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Twenty Years Later - Are We Closer to Rescue?

The meaning of empathy – “Your pain in my heart.” Caring has the power of compressing the years and making it seem but a day ago.  Throughout the years, a young man who was a boy at the time of the shoot down of KAL 007, has been seeking to know more about the fate of his mother, a passenger aboard KAL flight 007.  Now, he continues his quest, having found our website.

When you think about it, when you think about “them”, twenty years is not too long a time at all.  Twenty-two children under the age of 18 were aboard that flight.  Celita Chuapoco is now only 23 years old, “little” Stacey Grenfell is also only 23, as is Christa Gayle Metcalf.  Christa’s sister, Rita Denise Metcalf, is 27 years old.  Graham Park, 24, and youngest of them all – Sammy Ariadej, is now only 20 years and a few months old.  These are the young ones.

And what startling reversals of knowledge have taken place recently – exploding paralyzing assumptions.  We had believed that the jumbo jet had taken two missiles, exploded, and cart-wheeled to its destruction.  Now we know that only one missile had “hit” detonating, as designed, 50 meters astern, and that the plane commenced a controlled decent continually retarding its speed, leveling off at 16,424 ft. for a full four minutes, only to continue its slow decent, spiraling widely around tiny Moneron Island.  (See Escape From Destruction.)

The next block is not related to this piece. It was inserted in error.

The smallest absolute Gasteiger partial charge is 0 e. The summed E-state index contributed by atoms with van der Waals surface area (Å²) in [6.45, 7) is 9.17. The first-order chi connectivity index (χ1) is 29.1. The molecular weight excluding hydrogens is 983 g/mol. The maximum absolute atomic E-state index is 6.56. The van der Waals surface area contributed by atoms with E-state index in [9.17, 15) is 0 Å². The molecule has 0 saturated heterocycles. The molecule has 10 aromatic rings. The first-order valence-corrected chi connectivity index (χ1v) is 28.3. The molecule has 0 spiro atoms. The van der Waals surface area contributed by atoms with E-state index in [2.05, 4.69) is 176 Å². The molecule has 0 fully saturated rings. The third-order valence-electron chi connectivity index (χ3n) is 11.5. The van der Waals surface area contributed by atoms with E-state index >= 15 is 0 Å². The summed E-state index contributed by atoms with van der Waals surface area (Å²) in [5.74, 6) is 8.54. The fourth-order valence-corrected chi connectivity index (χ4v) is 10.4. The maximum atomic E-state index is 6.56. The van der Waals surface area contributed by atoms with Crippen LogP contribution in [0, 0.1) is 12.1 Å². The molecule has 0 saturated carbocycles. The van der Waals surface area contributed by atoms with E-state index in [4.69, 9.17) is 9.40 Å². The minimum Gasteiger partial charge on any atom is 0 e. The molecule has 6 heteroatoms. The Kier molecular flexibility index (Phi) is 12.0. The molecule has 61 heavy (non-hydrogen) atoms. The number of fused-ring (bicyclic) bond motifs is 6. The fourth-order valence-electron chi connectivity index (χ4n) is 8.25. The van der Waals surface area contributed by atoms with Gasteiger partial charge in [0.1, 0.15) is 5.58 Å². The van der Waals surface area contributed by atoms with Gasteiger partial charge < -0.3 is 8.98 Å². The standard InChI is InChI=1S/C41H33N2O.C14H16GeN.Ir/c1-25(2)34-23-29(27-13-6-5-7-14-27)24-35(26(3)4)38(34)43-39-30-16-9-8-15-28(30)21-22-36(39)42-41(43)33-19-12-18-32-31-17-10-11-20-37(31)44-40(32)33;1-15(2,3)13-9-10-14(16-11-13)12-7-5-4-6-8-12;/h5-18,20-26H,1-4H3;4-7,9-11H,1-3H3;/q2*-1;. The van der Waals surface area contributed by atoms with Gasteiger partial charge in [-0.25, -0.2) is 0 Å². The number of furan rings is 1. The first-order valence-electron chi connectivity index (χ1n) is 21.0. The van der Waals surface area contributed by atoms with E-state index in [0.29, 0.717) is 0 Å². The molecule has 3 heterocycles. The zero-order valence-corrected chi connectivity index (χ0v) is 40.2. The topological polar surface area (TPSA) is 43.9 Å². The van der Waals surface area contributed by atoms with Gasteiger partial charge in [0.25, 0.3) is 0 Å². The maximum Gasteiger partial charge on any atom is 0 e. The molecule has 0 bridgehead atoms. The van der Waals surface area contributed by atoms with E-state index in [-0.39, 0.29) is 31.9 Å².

We had believed that our precious relatives and friends – all the passengers and crew had perished by being torn apart at the missile’s detonation, or, at best (or worst) had died by painful asphyxiation, by fright, heart-attack, or by drowning (though not one body had been recovered at the supposed downing sight).  But we now know that well within the one minute of “critical useful consciousness”, all oxygen masks had dropped and passengers and crew (and most importantly, the pilot, Capt. Chun) were breathing well and were functioning.  And, amazingly, putting together all the missile’s shrapnel punctures, the total combined damage to the passengers cabin’s skin was no more than a mere 1 ¾ square feet! (See After the Impact.)

We had believed the Russians when they had said – “We could not give the precise answer about the spot where it [KAL 007] fell because we ourselves did not know the spot in the first place” (Marshal Nicolay Ogarkov).  We now know, having obtained transcripts of the real time Soviet military communiqués that they had lied to us through their teeth, that they knew exactly, within a few mile radius of tiny Moneron Island, where KAL 007 was descending, and had descended and that they had, indeed, sent out two air and naval rescue missions just 21 and 29 minutes from the moment Maj. Osipovich had launched his missiles.  (See The Rescue.)